The Cell Theatre (338 West 23rd Street; 646-861-2253) combines the one-act plays of Black 47’s Larry Kirwan and Seamus Scanlon, writer of Irish short stories, into an evening of provocative, inimitably Irish theater.
Kirwan’s Blood is based on the actual disappearance of James Connolly, trade union organizer and leader of the Irish Citizen Army on January 19, 1916. He returned four days later, his only comment, “I have been through hell.”
Connolly had been captured by the rival Irish Republican Brotherhood, led by Padraig Pearse and Sean McDermott. What happened in that small room changed the course of Irish history.
Sixty-eight years later in another room – a drinking club in Belfast – in the aftermath of the hunger strikes and the bombing of Margaret Thatcher’s cabinet, a no-less tense situation plays out. Scanlon’s Dancing at Lunacy, set in 1984, centers on an IRA internal security investigation. The alleged informer and an aging commanding officer are confronted by a young sociopath with a penchant for pistols, the Sex Pistols, pogoing, Barry’s Tea and ruthless efficiency.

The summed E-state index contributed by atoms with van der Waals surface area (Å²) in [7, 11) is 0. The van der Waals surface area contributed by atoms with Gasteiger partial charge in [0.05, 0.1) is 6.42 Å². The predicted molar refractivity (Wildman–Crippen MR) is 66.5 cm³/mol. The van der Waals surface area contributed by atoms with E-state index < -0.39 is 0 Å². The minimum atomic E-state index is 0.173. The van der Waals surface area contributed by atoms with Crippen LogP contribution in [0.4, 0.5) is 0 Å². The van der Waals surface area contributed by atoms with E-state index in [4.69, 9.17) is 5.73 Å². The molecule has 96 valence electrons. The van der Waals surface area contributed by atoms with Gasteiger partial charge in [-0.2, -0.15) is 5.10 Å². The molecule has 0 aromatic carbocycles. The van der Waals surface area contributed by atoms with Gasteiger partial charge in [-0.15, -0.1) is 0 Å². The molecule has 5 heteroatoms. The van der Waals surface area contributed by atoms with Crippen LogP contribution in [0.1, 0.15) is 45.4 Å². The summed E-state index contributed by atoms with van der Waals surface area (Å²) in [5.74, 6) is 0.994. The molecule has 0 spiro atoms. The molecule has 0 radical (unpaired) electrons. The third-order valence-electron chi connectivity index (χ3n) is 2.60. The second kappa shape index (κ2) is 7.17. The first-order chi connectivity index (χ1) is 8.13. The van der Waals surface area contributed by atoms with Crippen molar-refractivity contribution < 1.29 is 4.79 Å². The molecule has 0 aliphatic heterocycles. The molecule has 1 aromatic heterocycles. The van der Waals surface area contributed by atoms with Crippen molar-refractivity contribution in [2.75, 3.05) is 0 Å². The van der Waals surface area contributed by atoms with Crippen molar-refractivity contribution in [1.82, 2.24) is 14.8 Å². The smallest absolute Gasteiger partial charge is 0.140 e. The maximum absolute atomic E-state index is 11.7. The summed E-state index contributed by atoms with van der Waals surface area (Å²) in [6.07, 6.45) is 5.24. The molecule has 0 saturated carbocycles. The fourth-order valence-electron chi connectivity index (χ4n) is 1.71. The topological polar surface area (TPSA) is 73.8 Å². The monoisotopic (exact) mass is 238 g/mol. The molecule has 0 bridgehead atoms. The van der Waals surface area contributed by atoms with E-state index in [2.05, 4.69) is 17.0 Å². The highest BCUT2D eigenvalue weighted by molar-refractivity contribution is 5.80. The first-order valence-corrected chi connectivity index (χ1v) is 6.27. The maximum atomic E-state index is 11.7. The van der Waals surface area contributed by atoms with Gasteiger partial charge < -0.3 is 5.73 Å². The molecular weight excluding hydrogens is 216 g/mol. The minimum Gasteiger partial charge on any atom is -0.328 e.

Dancing at Lunacy and Blood explore the highly charged issue of Irish Republicanism and how it still affects the Irish psyche.
The engagement begins on March 1. Visit www.thecelltheatre.org for information.
In other Black 47 news, the band takes to the road for their 22nd St. Patrick’s Day season on March 1.
The tour will be anchored around their annual St. Patrick’s Day gig at BB Kings in New York City.
The band recently released A Funky Ceili, a must-have collection of 18 of their best-known up-tempo and humorous tracks, along with Bankers and Gangsters, 12 new topical and political songs.
On this tour they will play songs from across their career and, at some gigs, perform their best selling CD Fire of Freedom in its entirety. For more information, visit www.black47.com